LS: Right. Absolutely. I think those things, more often than not, are not the same thing. I also think that’s something that really is unique to our generation. When my dad graduated, he was expected to go work for a company and provide for a family. I think that now, with our generation, we’re all kind of idealists, too. We believe that we shouldn’t do work that isn’t going to fulfill us in some way and isn’t going to make us happy. Whereas, I think that prior generations just did that work, because that’s what provided for their family. So, I think while that seems like a wonderful notion — that we should pursue these dreams that fulfill us emotionally or spiritually — that only makes it more confusing, because often these things that we want to do don’t make enough money. But I do think that, yes, you should do what you love to do. My dad worked in the paper industry for thirty years — cardboard paper, not newspapers . It was a hard job, but he always said to my brother and to any young person who would listen, he still enjoyed going to work everyday. He really liked what he did. So, I think whether you’re doing something sort of glamorous and bohemian, or you’re doing something sort of very traditional and corporate, if you dread going in, then you’re not doing yourself service. You’re not in service to yourself, and you’re not in service to the company you work for, either.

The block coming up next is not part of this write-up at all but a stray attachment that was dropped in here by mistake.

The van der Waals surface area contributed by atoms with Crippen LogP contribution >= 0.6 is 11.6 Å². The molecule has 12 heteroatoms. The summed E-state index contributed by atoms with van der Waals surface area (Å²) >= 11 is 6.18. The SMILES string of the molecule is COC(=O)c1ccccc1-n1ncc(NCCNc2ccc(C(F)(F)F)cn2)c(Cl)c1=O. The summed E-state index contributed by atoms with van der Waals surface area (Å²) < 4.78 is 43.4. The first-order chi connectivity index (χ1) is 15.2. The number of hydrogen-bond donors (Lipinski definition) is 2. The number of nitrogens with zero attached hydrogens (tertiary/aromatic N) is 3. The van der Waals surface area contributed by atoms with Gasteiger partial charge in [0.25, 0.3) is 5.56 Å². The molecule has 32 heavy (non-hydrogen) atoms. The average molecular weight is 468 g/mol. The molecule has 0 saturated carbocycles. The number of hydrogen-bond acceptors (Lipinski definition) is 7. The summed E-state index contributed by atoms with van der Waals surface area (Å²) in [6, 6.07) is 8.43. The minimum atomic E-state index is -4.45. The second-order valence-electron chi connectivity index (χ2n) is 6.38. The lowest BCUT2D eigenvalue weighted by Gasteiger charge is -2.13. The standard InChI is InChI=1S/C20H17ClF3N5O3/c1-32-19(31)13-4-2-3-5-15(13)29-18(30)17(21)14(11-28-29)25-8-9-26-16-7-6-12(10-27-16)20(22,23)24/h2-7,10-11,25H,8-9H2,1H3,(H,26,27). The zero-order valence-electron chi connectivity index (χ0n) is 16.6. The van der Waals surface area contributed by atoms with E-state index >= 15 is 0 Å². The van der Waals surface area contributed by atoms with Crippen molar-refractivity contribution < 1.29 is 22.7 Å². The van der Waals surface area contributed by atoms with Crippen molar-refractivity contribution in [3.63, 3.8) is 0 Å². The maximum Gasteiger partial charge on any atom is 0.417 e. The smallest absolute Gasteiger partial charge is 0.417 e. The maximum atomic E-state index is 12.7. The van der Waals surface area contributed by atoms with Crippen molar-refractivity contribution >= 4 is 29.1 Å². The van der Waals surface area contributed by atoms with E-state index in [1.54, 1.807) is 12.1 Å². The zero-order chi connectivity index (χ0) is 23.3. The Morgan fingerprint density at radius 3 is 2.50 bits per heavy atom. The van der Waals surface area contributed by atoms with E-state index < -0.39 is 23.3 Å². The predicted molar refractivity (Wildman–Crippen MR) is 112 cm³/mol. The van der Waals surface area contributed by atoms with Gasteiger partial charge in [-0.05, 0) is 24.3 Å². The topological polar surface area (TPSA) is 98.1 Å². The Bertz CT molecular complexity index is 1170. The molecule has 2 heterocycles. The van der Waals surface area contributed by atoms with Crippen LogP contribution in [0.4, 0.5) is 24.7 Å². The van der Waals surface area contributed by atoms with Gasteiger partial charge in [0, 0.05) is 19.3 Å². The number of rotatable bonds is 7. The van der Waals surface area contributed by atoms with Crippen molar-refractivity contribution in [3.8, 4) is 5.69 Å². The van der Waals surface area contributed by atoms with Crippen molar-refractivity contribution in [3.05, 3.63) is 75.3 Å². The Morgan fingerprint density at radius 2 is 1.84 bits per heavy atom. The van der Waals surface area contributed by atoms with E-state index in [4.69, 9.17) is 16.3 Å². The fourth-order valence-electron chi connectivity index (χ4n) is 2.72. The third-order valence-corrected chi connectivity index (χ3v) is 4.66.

AD: Jumping to your time as a Box Girl at The Standard Hotel, something you said in your book also really interested me. You mentioned how even in the age of social media, the box was sort of seen as voyeuristic, even as we’re all basically living out our lives online for all to see.